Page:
Our Community Brochure
- Consider interesting and unique qualities about their community
- Work with classmates to create a community brochure
- Exchange brochures with a partner class to explore each other’s neighborhoods
When students collaborate on project-based learning tasks that emphasize authentic social needs and storytelling, and result in a public artifact (e.g., creating a community brochure), research shows a positive impact on students’ achievements in social studies and literacy. Educators should encourage students to practice kindness and collaboration as they work together, and ensure that they seek out, listen to, and include their peers’ ideas throughout the project, and inclusivity as they exchange their projects with an Empatico partner class to explore each other’s communities and perspectives.
To learn more about this skill, and how it promotes students’ healthy growth and the development of empathy, please check out our Empathy Framework.
Empatico offers an exciting opportunity for educators to connect their classrooms with other classes around the world. Once you have connected with another educator in the Empatico community, you can coordinate an asynchronous exchange as detailed below. This cross-cultural experience will enable students to share their stories, explore different perspectives, and make new friends in another community.
Empatico exchanges are most successful when educators plan and get to know each other beforehand. To do this, please schedule a video call to connect with your partner educator, and use this opportunity to share your goals for this experience, exchange helpful information about your students, and discuss how you will lead the exchange together. Our "Get to Know Your Partner Educator" resource provides suggested conversation prompts for your meeting.
- Engage students in a conversation about your community by asking the following questions:
• Imagine we had someone visiting us. What would we want to show them? What are some beautiful, unique parts of our community, and the people who live here?
• What activities might they enjoy? (e.g., exploring our natural environment, taking photos of a landmark, trying our favorite foods, or attending a local festival)
• What information would you share about our community’s history? Are there any notable events or fun facts that we could describe?
- Create a community brochure using the Canva template below! The template can be accessed through this link by clicking on "Use template". Please note that you will need to sign in to a Canva account to use the template - to learn more about creating a free Canva for Education account, and adding your students to a virtual classroom, please visit this resource.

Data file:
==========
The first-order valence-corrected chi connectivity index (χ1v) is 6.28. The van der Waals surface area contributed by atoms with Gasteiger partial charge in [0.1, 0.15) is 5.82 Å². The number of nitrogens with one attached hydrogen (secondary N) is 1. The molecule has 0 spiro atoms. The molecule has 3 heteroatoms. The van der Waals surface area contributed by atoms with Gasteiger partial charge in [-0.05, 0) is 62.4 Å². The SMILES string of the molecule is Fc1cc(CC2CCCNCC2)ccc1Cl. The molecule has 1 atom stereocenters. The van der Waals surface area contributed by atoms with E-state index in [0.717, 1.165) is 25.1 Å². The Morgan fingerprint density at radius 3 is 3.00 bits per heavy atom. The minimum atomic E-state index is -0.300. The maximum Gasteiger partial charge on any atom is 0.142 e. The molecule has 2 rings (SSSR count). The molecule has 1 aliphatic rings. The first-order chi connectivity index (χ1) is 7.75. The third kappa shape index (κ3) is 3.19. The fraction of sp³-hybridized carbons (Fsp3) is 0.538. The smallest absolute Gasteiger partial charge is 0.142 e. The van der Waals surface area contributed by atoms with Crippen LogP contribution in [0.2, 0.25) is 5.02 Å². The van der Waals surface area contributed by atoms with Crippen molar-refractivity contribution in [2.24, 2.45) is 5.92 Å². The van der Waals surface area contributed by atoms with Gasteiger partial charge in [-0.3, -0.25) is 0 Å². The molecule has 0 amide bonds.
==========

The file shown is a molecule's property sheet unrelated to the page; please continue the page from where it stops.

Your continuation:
Students can work individually or in small groups to complete different sections, or collaborate on the brochure together as a class.
During this activity, remind students to practice kindness and respect by listening to, and including, others’ ideas and ensuring that everyone has the opportunity to contribute.
- Exchange your brochure with an Empatico partner class to help students explore each other’s communities! For example, you can download and send a PDF of your brochure, or screen-share the brochure during a live virtual exchange.
- After the exchange, ask students the following reflection questions:
• How did this activity help you see our community from a different perspective?
• What is something interesting or unique about our partner class’s community? If you could visit them, what would you want to do together?
• How are our communities similar to each other? How are they different?
• What are some questions that you have for our partner class? What is something that you are still curious about?
If students in both classes have individual devices (e.g., mobile phone, tablet, laptop, etc.)...
Use a platform such as Google Meet, Zoom, or Microsoft Teams which allows you to screen-share during a video call.
One educator should set up the Kahoot! game and share the code with students in both classes by following this tutorial about using Kahoot! in a remote learning environment, and share their screen so everyone can follow along.
If students in either class don’t have individual devices...
Follow the same instructions above, with one educator starting the game and sharing their screen so both classes can follow along.
Instead of students joining the game to answer the questions, they can hold up their fingers, call out their answer, or use a paper template to indicate their response.